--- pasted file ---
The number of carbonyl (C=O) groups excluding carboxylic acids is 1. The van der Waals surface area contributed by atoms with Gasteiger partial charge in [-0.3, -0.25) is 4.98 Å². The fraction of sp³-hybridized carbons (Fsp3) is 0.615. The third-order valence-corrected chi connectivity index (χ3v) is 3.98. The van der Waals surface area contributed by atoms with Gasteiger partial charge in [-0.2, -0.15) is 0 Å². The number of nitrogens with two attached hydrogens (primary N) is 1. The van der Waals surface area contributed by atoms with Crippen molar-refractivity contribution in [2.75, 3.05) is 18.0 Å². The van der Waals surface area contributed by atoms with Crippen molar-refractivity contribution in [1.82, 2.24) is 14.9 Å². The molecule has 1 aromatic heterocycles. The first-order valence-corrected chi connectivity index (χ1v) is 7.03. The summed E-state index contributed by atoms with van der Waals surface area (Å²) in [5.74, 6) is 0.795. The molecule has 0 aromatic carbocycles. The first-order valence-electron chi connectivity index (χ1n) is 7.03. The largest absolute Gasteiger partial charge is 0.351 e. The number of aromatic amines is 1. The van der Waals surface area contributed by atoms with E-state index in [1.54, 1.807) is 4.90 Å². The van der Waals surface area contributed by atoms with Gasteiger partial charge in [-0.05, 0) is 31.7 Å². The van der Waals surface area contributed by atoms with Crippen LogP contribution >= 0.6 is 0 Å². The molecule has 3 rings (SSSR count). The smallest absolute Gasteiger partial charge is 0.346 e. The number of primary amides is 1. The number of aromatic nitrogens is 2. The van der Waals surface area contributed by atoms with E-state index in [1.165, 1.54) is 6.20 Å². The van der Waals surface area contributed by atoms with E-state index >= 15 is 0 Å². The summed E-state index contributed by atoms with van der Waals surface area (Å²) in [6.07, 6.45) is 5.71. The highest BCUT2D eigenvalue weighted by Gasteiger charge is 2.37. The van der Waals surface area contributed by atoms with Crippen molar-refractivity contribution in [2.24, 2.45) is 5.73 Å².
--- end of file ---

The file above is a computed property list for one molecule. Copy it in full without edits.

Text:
The number of carbonyl (C=O) groups excluding carboxylic acids is 1. The van der Waals surface area contributed by atoms with Gasteiger partial charge in [-0.3, -0.25) is 4.98 Å². The fraction of sp³-hybridized carbons (Fsp3) is 0.615. The third-order valence-corrected chi connectivity index (χ3v) is 3.98. The van der Waals surface area contributed by atoms with Gasteiger partial charge in [-0.2, -0.15) is 0 Å². The number of nitrogens with two attached hydrogens (primary N) is 1. The van der Waals surface area contributed by atoms with Crippen molar-refractivity contribution in [2.75, 3.05) is 18.0 Å². The van der Waals surface area contributed by atoms with Crippen molar-refractivity contribution in [1.82, 2.24) is 14.9 Å². The molecule has 1 aromatic heterocycles. The first-order valence-corrected chi connectivity index (χ1v) is 7.03. The summed E-state index contributed by atoms with van der Waals surface area (Å²) in [5.74, 6) is 0.795. The molecule has 0 aromatic carbocycles. The first-order valence-electron chi connectivity index (χ1n) is 7.03. The largest absolute Gasteiger partial charge is 0.351 e. The number of aromatic amines is 1. The van der Waals surface area contributed by atoms with E-state index in [1.54, 1.807) is 4.90 Å². The van der Waals surface area contributed by atoms with Gasteiger partial charge in [-0.05, 0) is 31.7 Å². The van der Waals surface area contributed by atoms with Crippen LogP contribution >= 0.6 is 0 Å². The molecule has 3 rings (SSSR count). The smallest absolute Gasteiger partial charge is 0.346 e. The number of primary amides is 1. The number of aromatic nitrogens is 2. The van der Waals surface area contributed by atoms with E-state index in [1.165, 1.54) is 6.20 Å². The van der Waals surface area contributed by atoms with E-state index >= 15 is 0 Å². The summed E-state index contributed by atoms with van der Waals surface area (Å²) in [6.07, 6.45) is 5.71. The highest BCUT2D eigenvalue weighted by Gasteiger charge is 2.37. The van der Waals surface area contributed by atoms with Crippen molar-refractivity contribution in [2.24, 2.45) is 5.73 Å².